Another misconception is that audiophiles dislike bass and are all treble-heads and that audio enthusiasts are all bass-heads and dislike treble. False again! The difference is that audiophiles enjoy bass and treble that is detailed accurately and reproduced realistically. Audio enthusiasts enjoy bass that is powerful and authoritative but not as detailed accurately and not reproduced realistically and treble that is boosted to add in details and air in an unnatural way. A boosted bass that is controlled, detailed and resolving doesn't bleed into the mids. But a lot of time, mid and upper bass can bleed into the mids because they aren't reproduced accurately. When upper bass and lower mids are done accurately, there is an increase in note weight and density, this is not bloat or bleed.

Another misconception is that a raised and extended treble increases detail, resolution, soundstage width and depth. This is false. Most of the time boosting treble gives a false sense of detail, resolution, soundstage width and depth. Just because something has rolled off treble doesn't mean that it will lack details, resolution, sparkle, energy or air. Details and resolution are found in all of the frequency range. A lot of times, a slightly rolled off treble gives the most natural and accurate presentation. There is a fine line in treble that a lot of gear veers too far over into unnatural sound.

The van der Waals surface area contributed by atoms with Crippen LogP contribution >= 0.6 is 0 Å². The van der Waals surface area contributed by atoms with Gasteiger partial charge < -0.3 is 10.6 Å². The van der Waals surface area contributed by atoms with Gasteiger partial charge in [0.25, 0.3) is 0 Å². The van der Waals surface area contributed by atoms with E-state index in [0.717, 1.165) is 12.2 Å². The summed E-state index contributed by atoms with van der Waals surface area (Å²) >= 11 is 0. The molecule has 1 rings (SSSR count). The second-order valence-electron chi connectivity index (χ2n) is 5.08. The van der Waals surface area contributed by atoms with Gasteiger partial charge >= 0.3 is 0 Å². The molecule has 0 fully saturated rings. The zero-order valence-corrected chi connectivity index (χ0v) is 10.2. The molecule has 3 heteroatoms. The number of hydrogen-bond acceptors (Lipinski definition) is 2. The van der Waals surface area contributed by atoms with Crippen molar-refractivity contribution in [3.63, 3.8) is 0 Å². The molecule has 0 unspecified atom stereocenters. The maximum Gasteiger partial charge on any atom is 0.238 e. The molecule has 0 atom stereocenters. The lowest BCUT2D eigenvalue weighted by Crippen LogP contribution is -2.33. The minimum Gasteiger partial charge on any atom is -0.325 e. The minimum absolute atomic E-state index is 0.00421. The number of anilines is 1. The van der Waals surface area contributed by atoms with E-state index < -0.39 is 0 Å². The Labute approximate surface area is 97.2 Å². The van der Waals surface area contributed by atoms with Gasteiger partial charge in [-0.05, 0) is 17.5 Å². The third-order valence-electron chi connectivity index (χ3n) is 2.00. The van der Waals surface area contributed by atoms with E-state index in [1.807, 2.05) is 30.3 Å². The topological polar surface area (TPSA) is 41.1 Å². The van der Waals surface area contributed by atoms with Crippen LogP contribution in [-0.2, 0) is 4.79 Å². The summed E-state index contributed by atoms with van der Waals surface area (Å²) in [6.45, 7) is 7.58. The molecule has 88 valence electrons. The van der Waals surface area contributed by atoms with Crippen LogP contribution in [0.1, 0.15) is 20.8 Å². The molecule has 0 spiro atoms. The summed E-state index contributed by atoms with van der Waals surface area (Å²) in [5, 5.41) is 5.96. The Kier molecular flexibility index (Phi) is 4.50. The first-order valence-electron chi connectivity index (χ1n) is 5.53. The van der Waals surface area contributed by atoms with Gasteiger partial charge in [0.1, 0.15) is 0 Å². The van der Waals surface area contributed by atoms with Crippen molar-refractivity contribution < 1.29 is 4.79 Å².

A wider soundstage provides a more natural and accurate separation of instruments and vocals is another erroneous thought. Soundstage is another area that walks a fine line between too much and the right amount. A lot of times soundstage is extended too far to give the separation and depth but it isn't naturally accurate even though it sounds awesome. Often what is heard by our ears in the real world is overlooked and disregarded for the large, deep, separated stage because of the enjoyment but in reality it isn't natural or accurate. An audiophile seeks to reproduce the most accurate and realistic soundstage that matches up with the outside world and that may not include every little detail and have the widest separation.